The sheet of paper in front of you has many inked marks on it as the proctor tells you “Start!” And away you go answering all the questions within the bounds of the allotted time. Some, you skip and some you hesitantly answer “C” as a hedge against the limited information in your brain. By the time you are done, the mental exhaustion is replete with multiple rivulets of sweat pouring down your back. You pass your answer sheet back to the examiner and with one last look back at it, you figure, Okay that’s done! Three months later you get a passing grade and you go celebrating till the wee hours of the morning. Loaded with congratulations, inebriated from the slaps on your back and feeling immune to the vicissitudes of mortal life. Ah yes, another conquered!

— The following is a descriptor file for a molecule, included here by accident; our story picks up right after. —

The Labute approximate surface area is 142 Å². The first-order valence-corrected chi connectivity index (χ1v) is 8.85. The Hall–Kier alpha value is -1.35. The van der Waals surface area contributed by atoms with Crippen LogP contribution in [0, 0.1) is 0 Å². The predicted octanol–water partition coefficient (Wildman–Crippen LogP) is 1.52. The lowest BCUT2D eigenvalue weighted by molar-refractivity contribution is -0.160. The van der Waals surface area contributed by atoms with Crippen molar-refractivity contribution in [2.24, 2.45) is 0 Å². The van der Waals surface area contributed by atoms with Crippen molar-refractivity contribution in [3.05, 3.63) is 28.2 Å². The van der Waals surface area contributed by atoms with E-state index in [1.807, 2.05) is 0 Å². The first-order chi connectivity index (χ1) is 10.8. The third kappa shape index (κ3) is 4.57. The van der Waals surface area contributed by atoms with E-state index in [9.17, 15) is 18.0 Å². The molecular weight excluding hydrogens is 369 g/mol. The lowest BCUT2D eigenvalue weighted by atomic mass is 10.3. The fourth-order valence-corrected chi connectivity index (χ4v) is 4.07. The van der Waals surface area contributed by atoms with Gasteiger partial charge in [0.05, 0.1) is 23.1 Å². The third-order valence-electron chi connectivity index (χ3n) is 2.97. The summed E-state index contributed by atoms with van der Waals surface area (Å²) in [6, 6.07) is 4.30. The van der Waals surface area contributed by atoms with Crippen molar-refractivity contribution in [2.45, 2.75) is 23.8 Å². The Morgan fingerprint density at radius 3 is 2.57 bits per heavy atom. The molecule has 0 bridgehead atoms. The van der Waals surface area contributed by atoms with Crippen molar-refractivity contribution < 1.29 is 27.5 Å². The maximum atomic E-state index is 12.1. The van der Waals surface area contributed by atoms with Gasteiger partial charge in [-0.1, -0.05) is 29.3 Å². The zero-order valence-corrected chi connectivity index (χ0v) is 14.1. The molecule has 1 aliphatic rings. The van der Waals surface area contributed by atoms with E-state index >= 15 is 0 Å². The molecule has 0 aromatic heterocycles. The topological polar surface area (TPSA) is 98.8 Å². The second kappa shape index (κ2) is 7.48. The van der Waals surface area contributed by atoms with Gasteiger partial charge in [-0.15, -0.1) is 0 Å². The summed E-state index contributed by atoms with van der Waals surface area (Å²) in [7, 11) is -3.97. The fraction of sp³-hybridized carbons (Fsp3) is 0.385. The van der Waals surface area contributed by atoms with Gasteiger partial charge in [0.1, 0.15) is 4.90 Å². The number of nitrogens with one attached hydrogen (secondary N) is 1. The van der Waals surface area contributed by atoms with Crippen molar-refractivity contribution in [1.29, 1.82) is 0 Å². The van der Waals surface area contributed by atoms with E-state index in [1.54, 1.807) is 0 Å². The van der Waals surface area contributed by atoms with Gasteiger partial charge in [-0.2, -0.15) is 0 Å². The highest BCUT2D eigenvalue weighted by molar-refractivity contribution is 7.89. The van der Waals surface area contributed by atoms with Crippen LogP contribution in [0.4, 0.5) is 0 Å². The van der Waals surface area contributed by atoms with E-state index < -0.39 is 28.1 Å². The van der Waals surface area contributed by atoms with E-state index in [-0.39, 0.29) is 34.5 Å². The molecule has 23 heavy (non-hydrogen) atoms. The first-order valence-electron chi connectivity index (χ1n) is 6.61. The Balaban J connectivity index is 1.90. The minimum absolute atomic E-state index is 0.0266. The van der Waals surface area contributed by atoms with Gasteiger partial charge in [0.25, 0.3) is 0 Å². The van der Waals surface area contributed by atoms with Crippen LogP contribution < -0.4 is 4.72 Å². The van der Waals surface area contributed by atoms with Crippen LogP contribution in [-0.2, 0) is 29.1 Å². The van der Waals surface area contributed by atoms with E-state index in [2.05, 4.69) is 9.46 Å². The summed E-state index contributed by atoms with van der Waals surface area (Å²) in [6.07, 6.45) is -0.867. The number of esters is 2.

But then you enter the hospital and there lies a frail, weakened human body, a shadow of its formal self as you can see the skin has since loosened off and hanging on the bones with very little musculature support. “What the…?” your words escape between your teeth. The breath from this shadow comes in slow uneasy cadence, yes there is life but it is struggling to maintain its domain within his shell. There is an odor that you have never encountered before. It isn't obnoxious or anything, just a mousey, old cat litter type, wafting through your senses. His eyes open and the whites of the eyes are patchwork of miniature blood vessels and a hazy dull yellow background affixed onto an equally weak sallow complexion as deep pits on a desert floor. There are some spotty blood marks on his arms that lie above the clean white sheets of his recently made bed. His utterances are feeble and devoid of meaning when you ask him questions. He does nod in affirmance and shakes his head slowly in the negative. Suddenly overcome with the complexity of his person, you open his hospital chart and gaze through the lab reports and his diagnostic x-rays. Ah! You think, here it is, the answers to the riddle. This man has “such and such” and with “Mr. So and So, we will get to the bottom of this,” you stride out of the room as fast as you can only to find that the same tests had been done in this gentleman’s previous admission. Now what?